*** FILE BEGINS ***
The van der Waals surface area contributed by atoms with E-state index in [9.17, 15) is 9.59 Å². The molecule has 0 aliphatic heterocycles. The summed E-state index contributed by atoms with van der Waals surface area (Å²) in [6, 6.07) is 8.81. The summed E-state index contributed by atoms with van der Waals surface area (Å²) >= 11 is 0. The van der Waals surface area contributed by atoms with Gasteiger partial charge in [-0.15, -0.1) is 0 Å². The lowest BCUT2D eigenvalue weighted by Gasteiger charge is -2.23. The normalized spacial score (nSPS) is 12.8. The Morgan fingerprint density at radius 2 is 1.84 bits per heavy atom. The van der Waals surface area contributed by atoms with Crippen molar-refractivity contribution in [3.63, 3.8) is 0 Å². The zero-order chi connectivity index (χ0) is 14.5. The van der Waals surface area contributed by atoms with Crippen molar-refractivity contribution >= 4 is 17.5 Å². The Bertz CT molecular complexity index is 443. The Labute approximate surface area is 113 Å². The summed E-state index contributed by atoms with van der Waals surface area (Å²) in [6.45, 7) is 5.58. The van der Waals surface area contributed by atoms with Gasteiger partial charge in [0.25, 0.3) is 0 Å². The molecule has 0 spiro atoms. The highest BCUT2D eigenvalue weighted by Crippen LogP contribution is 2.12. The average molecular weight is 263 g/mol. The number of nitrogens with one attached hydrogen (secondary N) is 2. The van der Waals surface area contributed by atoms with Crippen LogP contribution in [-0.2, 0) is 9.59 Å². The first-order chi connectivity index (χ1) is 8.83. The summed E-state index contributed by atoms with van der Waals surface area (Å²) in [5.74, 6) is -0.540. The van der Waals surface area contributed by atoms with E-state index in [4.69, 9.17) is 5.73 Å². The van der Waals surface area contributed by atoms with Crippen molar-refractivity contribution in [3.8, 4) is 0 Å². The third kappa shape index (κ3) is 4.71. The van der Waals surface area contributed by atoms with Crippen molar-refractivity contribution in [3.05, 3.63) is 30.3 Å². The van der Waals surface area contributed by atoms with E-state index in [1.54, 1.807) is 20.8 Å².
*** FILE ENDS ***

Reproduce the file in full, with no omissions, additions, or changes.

The van der Waals surface area contributed by atoms with E-state index in [9.17, 15) is 9.59 Å². The molecule has 0 aliphatic heterocycles. The summed E-state index contributed by atoms with van der Waals surface area (Å²) in [6, 6.07) is 8.81. The summed E-state index contributed by atoms with van der Waals surface area (Å²) >= 11 is 0. The van der Waals surface area contributed by atoms with Gasteiger partial charge in [-0.15, -0.1) is 0 Å². The lowest BCUT2D eigenvalue weighted by Gasteiger charge is -2.23. The normalized spacial score (nSPS) is 12.8. The Morgan fingerprint density at radius 2 is 1.84 bits per heavy atom. The van der Waals surface area contributed by atoms with Crippen molar-refractivity contribution in [3.63, 3.8) is 0 Å². The zero-order chi connectivity index (χ0) is 14.5. The van der Waals surface area contributed by atoms with Crippen molar-refractivity contribution >= 4 is 17.5 Å². The Bertz CT molecular complexity index is 443. The Labute approximate surface area is 113 Å². The summed E-state index contributed by atoms with van der Waals surface area (Å²) in [6.45, 7) is 5.58. The van der Waals surface area contributed by atoms with Gasteiger partial charge in [0.25, 0.3) is 0 Å². The molecule has 0 spiro atoms. The highest BCUT2D eigenvalue weighted by Crippen LogP contribution is 2.12. The average molecular weight is 263 g/mol. The number of nitrogens with one attached hydrogen (secondary N) is 2. The van der Waals surface area contributed by atoms with Crippen LogP contribution in [-0.2, 0) is 9.59 Å². The first-order chi connectivity index (χ1) is 8.83. The summed E-state index contributed by atoms with van der Waals surface area (Å²) in [5.74, 6) is -0.540. The van der Waals surface area contributed by atoms with E-state index in [4.69, 9.17) is 5.73 Å². The van der Waals surface area contributed by atoms with Crippen molar-refractivity contribution in [3.8, 4) is 0 Å². The third kappa shape index (κ3) is 4.71. The van der Waals surface area contributed by atoms with Crippen molar-refractivity contribution in [3.05, 3.63) is 30.3 Å². The van der Waals surface area contributed by atoms with E-state index in [1.54, 1.807) is 20.8 Å².